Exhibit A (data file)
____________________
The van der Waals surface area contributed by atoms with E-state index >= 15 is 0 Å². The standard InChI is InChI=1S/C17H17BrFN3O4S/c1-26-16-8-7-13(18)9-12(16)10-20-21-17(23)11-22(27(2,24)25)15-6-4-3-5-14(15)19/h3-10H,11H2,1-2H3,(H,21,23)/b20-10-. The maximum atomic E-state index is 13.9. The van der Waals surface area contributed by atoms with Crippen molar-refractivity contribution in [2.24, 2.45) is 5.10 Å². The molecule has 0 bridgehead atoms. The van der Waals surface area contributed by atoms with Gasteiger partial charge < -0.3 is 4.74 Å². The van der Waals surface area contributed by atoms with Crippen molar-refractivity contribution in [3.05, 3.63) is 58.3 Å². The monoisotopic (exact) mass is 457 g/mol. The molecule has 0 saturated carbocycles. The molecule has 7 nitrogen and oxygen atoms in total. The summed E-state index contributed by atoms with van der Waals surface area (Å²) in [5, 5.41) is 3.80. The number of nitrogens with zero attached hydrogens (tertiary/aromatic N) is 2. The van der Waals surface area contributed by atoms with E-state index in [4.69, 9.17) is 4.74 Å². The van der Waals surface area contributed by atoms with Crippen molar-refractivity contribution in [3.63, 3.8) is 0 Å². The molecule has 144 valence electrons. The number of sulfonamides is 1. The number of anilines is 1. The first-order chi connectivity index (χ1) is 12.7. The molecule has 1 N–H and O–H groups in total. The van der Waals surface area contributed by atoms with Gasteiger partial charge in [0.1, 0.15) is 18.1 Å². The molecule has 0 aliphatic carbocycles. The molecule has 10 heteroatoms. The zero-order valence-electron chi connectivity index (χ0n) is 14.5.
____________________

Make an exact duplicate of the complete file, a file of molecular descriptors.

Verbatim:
The van der Waals surface area contributed by atoms with E-state index >= 15 is 0 Å². The standard InChI is InChI=1S/C17H17BrFN3O4S/c1-26-16-8-7-13(18)9-12(16)10-20-21-17(23)11-22(27(2,24)25)15-6-4-3-5-14(15)19/h3-10H,11H2,1-2H3,(H,21,23)/b20-10-. The maximum atomic E-state index is 13.9. The van der Waals surface area contributed by atoms with Crippen molar-refractivity contribution in [2.24, 2.45) is 5.10 Å². The molecule has 0 bridgehead atoms. The van der Waals surface area contributed by atoms with Gasteiger partial charge < -0.3 is 4.74 Å². The van der Waals surface area contributed by atoms with Crippen molar-refractivity contribution in [3.05, 3.63) is 58.3 Å². The monoisotopic (exact) mass is 457 g/mol. The molecule has 0 saturated carbocycles. The molecule has 7 nitrogen and oxygen atoms in total. The summed E-state index contributed by atoms with van der Waals surface area (Å²) in [5, 5.41) is 3.80. The number of nitrogens with zero attached hydrogens (tertiary/aromatic N) is 2. The van der Waals surface area contributed by atoms with E-state index in [4.69, 9.17) is 4.74 Å². The van der Waals surface area contributed by atoms with Crippen molar-refractivity contribution in [3.63, 3.8) is 0 Å². The molecule has 144 valence electrons. The number of sulfonamides is 1. The number of anilines is 1. The first-order chi connectivity index (χ1) is 12.7. The molecule has 1 N–H and O–H groups in total. The van der Waals surface area contributed by atoms with Gasteiger partial charge in [0.1, 0.15) is 18.1 Å². The molecule has 0 aliphatic carbocycles. The molecule has 10 heteroatoms. The zero-order valence-electron chi connectivity index (χ0n) is 14.5.